It was November of 1955; an elementary school girl was writing to her older sister who was 50 miles away doing her practice teaching.
It was November of 1955; an elementary school girl was writing to her older sister who was 50 miles away doing her practice teaching. Fifty miles today is traveled at the spur of the moment. My commute each day consists of about 50 miles when I consider both to and from work. It’s just not that far.
Today we talk to folks on mobile phones all over the world and can send them an email or text message that they will get almost immediately. It is mind-boggling watching all of those words flying through the air.
This was about 60 years ago and folks still wrote letters; letter writing is an art that has almost been forgotten. Folks delete many memories when they dump their email’s inbox. It is one of the reasons I enjoy writing, I hope that someday my children will read some of my silliness to their grandchildren.
My brother recently gave me a stack of letters he had found that had been written to our Mama. Most of them were from her mother, sister and our Daddy. Mama passed away in 2012.
They are simply beautiful.
This one was written by her then 10 year-old sister who was 50 miles away in another small Alabama town, but still “staying in touch.” So the little girl is my aunt and she was writing to my Mama, who was 21 at the time.
In this particular letter she began with the normal, “How are you? I am doing just fine. When are you coming home?”
The letter sounded boring, but it wasn’t. It got much, much better. As I continued to read, it was apparent that Mama’s little sister was doing better than “just fine.”
She had been “getting to third base,” and let me tell you what; third base was good.
Before we get to third base, I should note that my aunt at 10 years old was doing about average in school, but average was better than her fellow students. Does that sound familiar?
She made a 76 on her arithmetic test, but it was “better than a lot of others.” She only missed two questions on her science test, giving her an 88 on her 6-weeks test.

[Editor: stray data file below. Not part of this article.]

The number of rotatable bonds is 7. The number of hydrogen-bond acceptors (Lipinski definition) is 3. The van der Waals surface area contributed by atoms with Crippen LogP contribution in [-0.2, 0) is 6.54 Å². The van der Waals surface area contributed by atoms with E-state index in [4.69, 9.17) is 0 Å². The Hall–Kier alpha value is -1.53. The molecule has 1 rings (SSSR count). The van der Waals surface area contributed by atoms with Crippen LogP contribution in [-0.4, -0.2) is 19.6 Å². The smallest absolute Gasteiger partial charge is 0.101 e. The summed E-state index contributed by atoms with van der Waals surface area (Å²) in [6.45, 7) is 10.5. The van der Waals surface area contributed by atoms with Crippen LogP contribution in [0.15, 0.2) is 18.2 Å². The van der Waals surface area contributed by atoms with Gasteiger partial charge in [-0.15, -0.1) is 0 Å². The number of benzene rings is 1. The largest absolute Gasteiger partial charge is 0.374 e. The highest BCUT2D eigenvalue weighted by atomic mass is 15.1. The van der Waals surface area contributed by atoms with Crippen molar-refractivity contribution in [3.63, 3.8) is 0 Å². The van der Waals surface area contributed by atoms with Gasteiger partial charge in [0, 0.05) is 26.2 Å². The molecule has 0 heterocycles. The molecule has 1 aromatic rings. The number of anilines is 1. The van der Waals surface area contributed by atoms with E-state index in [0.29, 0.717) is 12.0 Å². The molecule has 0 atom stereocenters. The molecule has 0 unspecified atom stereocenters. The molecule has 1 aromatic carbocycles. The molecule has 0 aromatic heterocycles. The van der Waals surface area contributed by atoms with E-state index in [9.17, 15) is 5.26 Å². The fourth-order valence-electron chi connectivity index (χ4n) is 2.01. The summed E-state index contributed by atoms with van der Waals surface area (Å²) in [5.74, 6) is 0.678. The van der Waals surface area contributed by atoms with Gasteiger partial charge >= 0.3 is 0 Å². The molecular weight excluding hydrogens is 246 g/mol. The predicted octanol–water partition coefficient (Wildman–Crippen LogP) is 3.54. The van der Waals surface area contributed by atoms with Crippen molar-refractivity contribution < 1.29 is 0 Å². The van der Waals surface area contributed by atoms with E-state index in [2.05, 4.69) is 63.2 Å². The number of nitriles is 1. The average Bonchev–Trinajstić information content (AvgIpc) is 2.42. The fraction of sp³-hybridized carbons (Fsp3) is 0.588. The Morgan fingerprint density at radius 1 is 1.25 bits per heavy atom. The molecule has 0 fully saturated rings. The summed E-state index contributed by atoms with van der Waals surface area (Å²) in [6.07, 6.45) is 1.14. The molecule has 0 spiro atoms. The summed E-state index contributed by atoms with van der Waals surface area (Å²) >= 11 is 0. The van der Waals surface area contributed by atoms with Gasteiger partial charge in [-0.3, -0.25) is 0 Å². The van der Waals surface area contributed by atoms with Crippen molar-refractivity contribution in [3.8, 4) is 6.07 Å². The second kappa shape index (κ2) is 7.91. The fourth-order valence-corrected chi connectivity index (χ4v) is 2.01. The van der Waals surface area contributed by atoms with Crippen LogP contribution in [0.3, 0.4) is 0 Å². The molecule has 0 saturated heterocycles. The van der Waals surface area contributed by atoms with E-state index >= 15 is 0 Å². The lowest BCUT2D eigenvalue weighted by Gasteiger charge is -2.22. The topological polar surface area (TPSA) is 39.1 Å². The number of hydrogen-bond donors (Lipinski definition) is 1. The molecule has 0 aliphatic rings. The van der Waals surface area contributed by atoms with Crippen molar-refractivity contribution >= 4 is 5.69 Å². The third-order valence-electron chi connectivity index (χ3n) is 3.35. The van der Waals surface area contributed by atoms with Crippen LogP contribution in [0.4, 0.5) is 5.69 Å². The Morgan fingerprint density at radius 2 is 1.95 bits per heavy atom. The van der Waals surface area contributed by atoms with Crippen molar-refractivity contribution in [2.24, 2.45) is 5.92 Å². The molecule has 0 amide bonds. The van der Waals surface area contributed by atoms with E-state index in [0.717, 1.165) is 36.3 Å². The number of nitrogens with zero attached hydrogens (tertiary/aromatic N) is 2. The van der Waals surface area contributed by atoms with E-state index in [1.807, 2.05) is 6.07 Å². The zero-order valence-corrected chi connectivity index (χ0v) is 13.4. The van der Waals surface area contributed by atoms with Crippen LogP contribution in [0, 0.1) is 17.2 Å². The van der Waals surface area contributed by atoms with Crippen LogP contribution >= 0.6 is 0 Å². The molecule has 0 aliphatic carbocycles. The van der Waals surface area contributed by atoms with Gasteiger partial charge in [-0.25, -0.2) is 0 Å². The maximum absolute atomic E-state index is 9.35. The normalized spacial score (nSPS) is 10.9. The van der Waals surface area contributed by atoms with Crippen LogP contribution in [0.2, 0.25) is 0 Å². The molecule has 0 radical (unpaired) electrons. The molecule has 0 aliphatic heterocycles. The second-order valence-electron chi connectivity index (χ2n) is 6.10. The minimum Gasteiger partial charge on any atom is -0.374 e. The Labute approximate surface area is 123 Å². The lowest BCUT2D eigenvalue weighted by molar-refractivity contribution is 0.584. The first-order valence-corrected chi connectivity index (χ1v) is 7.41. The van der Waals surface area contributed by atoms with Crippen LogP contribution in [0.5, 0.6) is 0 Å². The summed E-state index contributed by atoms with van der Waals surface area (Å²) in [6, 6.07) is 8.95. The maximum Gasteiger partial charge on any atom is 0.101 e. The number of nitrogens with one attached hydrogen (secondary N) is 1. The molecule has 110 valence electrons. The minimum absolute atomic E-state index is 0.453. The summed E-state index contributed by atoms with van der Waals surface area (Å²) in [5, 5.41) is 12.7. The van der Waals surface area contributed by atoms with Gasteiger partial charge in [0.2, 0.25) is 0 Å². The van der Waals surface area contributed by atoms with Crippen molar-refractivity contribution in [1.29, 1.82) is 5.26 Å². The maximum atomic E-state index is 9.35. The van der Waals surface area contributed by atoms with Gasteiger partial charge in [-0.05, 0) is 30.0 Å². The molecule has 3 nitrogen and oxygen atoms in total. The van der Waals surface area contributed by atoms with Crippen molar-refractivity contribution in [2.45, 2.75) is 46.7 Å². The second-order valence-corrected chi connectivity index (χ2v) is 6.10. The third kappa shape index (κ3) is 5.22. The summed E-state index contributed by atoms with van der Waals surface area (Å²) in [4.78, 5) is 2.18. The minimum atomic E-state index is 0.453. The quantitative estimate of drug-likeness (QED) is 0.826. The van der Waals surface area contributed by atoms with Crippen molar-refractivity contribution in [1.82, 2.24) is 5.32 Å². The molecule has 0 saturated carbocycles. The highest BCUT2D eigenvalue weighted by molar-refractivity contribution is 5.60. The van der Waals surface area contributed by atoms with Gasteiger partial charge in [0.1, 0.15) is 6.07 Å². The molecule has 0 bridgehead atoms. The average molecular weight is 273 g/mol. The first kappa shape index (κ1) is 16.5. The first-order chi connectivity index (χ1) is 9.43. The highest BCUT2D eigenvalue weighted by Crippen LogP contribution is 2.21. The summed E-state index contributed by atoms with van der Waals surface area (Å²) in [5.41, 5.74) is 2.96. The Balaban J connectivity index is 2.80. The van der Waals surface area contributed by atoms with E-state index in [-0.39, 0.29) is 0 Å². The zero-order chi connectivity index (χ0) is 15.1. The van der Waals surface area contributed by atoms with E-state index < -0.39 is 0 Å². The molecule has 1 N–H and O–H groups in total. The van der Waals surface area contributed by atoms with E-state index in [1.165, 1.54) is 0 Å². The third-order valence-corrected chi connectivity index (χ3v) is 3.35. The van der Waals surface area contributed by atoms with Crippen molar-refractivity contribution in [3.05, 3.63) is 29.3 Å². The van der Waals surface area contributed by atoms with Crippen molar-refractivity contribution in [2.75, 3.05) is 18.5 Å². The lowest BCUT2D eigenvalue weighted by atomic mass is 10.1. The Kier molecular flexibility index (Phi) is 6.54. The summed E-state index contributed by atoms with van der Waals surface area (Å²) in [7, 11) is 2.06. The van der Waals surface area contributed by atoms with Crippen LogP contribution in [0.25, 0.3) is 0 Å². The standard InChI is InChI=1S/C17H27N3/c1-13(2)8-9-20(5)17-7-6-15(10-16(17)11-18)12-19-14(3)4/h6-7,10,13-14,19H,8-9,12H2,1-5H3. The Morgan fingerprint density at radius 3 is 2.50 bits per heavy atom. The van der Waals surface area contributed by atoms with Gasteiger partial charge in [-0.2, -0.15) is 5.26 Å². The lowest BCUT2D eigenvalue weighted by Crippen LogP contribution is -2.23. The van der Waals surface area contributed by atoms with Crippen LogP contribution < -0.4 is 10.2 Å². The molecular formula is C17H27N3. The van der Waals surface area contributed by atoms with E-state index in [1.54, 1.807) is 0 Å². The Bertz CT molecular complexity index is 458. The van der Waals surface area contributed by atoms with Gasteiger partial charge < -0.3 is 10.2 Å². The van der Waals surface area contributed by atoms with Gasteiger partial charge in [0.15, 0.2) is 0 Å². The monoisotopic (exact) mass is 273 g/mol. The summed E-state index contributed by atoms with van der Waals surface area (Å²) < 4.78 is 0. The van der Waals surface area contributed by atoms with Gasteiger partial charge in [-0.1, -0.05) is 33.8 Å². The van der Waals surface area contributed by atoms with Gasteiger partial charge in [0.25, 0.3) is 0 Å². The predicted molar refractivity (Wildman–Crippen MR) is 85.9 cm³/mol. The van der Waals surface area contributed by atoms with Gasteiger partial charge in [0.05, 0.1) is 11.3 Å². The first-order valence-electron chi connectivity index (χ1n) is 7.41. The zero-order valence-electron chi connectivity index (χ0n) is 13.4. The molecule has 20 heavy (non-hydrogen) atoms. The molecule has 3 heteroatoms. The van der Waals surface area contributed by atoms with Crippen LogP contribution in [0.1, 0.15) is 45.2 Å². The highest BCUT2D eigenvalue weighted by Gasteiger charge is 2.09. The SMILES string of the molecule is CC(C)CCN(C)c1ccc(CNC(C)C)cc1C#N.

Now, moving on to third base…
Mama's little sister wrote,
“I still play baseball. Forest made the most home runs for the boys. He will get to choose Monday.”
Looking at the date of the letter, it was on a Friday in 1955. I suppose since Forest “got the most home runs” he got to be captain and pick for his team on the next Monday at recess. November in Alabama is a great time for baseball. The Dodgers had one month earlier won their first and only World Series while being in Brooklyn, beating the New York Yankees 2-0 in Game 7 of the 1955 World Series at Yankee Stadium.
Yogi Berra’s 10 hits in 7 games and Whitey Ford’s two wins just weren’t enough to keep the cross-town Dodgers from their destiny.
My aunt went on to say that there was a new girl in her class named, “Bonnie.” Bonnie seemed nice and wanted to be my aunt’s friend. Bonnie was also very perceptive and did her part to carry out elementary school romance.
You see Bonnie made it to third base, while my aunt was playing third base and they had an extended conversation that took up most of this letter written to my Mama in 1955.
My Mama’s 10 year-old sister wrote,
“She (Bonnie) asked Forest today if he still likes me. She (Bonnie) said he said, “Oh Yes.” She told me this at third base. She is also the scorekeeper.”
Oh goodness gracious, was Bonnie ever the “scorekeeper.”
There were quite a few “She told him’s” and “He told her’s.” I had a hard time believing Forest really said “Wow” that many times, but he may very well have. Bonnie was doing her part to stoke the fire.
To read the words of a 10 year-old girl puts a lot of things in perspective. In the last paragraph alone, she went into great detail on her outfit she wore for her school picture.
“I wore my white sweater and my skirt with the ponies on it and your greenish blue scarf and white soft balls on the white roping.”
I’m not sure about the “soft balls,” I think they were like pom poms on a collar or something.
Anyway, she went on to say that when she walked up to Mrs. Jones’ desk… I stopped at this point and could see a 10 year-old girl doing some sort of runway modeling job with skirt ponies galloping in mid-air, helping her float her way to the teacher’s desk at the front of the room.
Of course, Bonnie was watching this, taking notes, keeping score and waiting for Forest’ reaction; it was her job.
Bonnie told her that she heard Forest say out loud, “Wow.”
She was sure he said it!
I’m sure Forest’ mouth drooped open real wide when he said it. He could have been just looking at the ponies galloping in mid-air, but according to Bonnie it was the real deal.
My aunt at 10, saved the best line of her letter for last, she knew what she was doing. She had her eyes on Forest and according to Bonnie; Forest had his eyes on my aunt.
The last line of the letter read, “I think Sally likes him (Forest), but she’s not going to have him.”
Doggone it Forest, I’m much older now, but I still want to know, I need to know, what was your secret?
James Dean and Frank Sinatra may have been big deals in 1955, but it sounded like Forest owned the playground.
My aunt included a “PS” for Mama to please bring the typewriter home. I suppose she wanted to write poems about Forest.
I think “getting to third base” probably meant something different on an elementary school playground in 1955 Alabama.
Honestly, I think I would like to “get there.” All I can say is, “Wow.”
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